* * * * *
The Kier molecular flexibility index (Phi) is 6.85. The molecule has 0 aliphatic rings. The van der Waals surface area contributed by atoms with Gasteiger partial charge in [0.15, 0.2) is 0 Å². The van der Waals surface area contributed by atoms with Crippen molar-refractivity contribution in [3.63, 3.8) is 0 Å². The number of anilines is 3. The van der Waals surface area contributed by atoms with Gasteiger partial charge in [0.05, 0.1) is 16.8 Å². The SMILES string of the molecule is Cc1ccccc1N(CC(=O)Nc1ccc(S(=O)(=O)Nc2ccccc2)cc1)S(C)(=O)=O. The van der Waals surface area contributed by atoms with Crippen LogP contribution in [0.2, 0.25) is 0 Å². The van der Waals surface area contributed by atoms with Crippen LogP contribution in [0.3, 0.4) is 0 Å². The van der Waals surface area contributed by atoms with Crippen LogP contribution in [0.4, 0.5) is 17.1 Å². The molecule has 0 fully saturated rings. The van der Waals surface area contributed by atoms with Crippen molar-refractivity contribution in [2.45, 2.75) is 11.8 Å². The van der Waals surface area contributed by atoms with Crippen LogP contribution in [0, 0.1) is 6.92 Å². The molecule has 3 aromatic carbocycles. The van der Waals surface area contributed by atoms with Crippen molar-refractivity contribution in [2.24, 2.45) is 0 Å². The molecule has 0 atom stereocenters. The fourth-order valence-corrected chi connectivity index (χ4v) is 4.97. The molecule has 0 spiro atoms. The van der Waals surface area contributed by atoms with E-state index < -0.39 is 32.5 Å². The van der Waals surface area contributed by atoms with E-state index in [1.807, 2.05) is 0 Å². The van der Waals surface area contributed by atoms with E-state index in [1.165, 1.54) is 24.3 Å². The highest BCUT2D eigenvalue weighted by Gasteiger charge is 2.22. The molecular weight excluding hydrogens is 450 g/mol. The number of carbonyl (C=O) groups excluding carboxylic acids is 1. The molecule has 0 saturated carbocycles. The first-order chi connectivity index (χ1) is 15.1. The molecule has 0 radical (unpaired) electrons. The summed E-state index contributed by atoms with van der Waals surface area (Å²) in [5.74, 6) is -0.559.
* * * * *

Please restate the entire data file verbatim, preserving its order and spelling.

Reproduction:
The Kier molecular flexibility index (Phi) is 6.85. The molecule has 0 aliphatic rings. The van der Waals surface area contributed by atoms with Gasteiger partial charge in [0.15, 0.2) is 0 Å². The van der Waals surface area contributed by atoms with Crippen molar-refractivity contribution in [3.63, 3.8) is 0 Å². The number of anilines is 3. The van der Waals surface area contributed by atoms with Gasteiger partial charge in [0.05, 0.1) is 16.8 Å². The SMILES string of the molecule is Cc1ccccc1N(CC(=O)Nc1ccc(S(=O)(=O)Nc2ccccc2)cc1)S(C)(=O)=O. The van der Waals surface area contributed by atoms with Crippen LogP contribution in [0.2, 0.25) is 0 Å². The van der Waals surface area contributed by atoms with Crippen LogP contribution in [0.3, 0.4) is 0 Å². The van der Waals surface area contributed by atoms with Crippen LogP contribution in [0.4, 0.5) is 17.1 Å². The molecule has 0 fully saturated rings. The van der Waals surface area contributed by atoms with Crippen molar-refractivity contribution in [2.45, 2.75) is 11.8 Å². The van der Waals surface area contributed by atoms with Crippen LogP contribution in [0, 0.1) is 6.92 Å². The molecule has 3 aromatic carbocycles. The van der Waals surface area contributed by atoms with Crippen molar-refractivity contribution in [2.24, 2.45) is 0 Å². The molecule has 0 atom stereocenters. The fourth-order valence-corrected chi connectivity index (χ4v) is 4.97. The molecule has 0 spiro atoms. The van der Waals surface area contributed by atoms with E-state index < -0.39 is 32.5 Å². The van der Waals surface area contributed by atoms with E-state index in [1.807, 2.05) is 0 Å². The van der Waals surface area contributed by atoms with E-state index in [1.165, 1.54) is 24.3 Å². The highest BCUT2D eigenvalue weighted by Gasteiger charge is 2.22. The molecular weight excluding hydrogens is 450 g/mol. The number of carbonyl (C=O) groups excluding carboxylic acids is 1. The molecule has 0 saturated carbocycles. The first-order chi connectivity index (χ1) is 15.1. The molecule has 0 radical (unpaired) electrons. The summed E-state index contributed by atoms with van der Waals surface area (Å²) in [5.74, 6) is -0.559.